Speaker | Entrepreneur | Author

Sam Davidson's blog

Every Tuesday, I write.

I share an idea I’ve come up with, a struggle I’m wrestling with, a puzzle I’m turning over in my head, or a story that I think the world needs to hear. You can sign up to get these emailed to you each Tuesday morning by clicking here

On Thursdays, I write at Batch about a business idea or concept, usually through the lens of my day-to-day work as co-founder and CEO or from the viewpoint and lessons learned of our purveyors. Follow along here

On LinkedIn and Twitter I often toss out quick thoughts and ideas that aren’t ready for longer posts just yet or something that I’m seeking feedback on. 

If you'd like to get more ideas like these sent to you each day, it's easy: sign up here.

Posts in Daily Dose
Adios to the Dose

For seventeen months straight, I wrote something every single day and started emailing it to people.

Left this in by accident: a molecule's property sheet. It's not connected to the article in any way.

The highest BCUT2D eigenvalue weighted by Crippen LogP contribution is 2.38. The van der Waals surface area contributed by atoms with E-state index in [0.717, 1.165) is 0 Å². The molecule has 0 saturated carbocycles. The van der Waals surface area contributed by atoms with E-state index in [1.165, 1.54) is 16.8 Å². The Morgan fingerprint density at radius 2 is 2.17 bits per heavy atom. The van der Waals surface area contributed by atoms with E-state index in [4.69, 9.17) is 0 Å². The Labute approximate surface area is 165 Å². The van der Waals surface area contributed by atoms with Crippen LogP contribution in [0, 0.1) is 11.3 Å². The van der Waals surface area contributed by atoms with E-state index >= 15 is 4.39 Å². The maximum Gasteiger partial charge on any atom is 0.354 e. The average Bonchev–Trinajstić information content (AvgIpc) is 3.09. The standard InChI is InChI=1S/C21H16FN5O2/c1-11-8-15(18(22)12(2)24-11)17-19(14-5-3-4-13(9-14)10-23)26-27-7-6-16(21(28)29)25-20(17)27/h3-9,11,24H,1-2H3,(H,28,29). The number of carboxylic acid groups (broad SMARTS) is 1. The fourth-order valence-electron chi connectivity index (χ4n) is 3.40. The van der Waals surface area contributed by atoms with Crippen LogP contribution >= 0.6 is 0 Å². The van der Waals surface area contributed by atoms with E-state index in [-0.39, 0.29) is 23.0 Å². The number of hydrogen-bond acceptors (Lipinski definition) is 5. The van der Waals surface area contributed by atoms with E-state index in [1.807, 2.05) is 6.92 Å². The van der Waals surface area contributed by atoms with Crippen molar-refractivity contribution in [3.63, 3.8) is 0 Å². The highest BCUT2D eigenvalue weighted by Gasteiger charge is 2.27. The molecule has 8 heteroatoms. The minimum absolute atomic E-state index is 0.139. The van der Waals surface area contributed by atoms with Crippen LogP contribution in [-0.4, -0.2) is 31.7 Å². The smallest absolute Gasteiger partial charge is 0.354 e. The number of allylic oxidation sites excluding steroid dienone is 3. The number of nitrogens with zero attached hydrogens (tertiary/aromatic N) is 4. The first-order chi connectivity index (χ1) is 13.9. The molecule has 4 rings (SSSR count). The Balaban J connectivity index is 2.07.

This is the last regularly scheduled Daily Dose.  

I've loved the challenge and the positive response from what became short, regular thoughts on leadership and impact. And while short posts are reasonably easy to write, it's time to pen the final entry in this chapter of my writing and teaching.

Beginning today, subscribers to this list will get regular (but not daily) thoughts on what it means to start, lead, and manage a slow company. (And I totally understand if you're reading this via email and scroll to the bottom now to click "unsubscribe".) 

This new content focus comes out of the immense initial success we're having at Batch. What started as a business experiment with two friends is now a growing company that demands more and more of my time and attention. Tomorrow, for example, we'll be packing boxes that will land in 34 states.  

But what I'm learning these days as a parent, entrepreneur, leader, and husband is that a lot of meaning can be found in starting or working for a slow company.  

What's a Slow Company?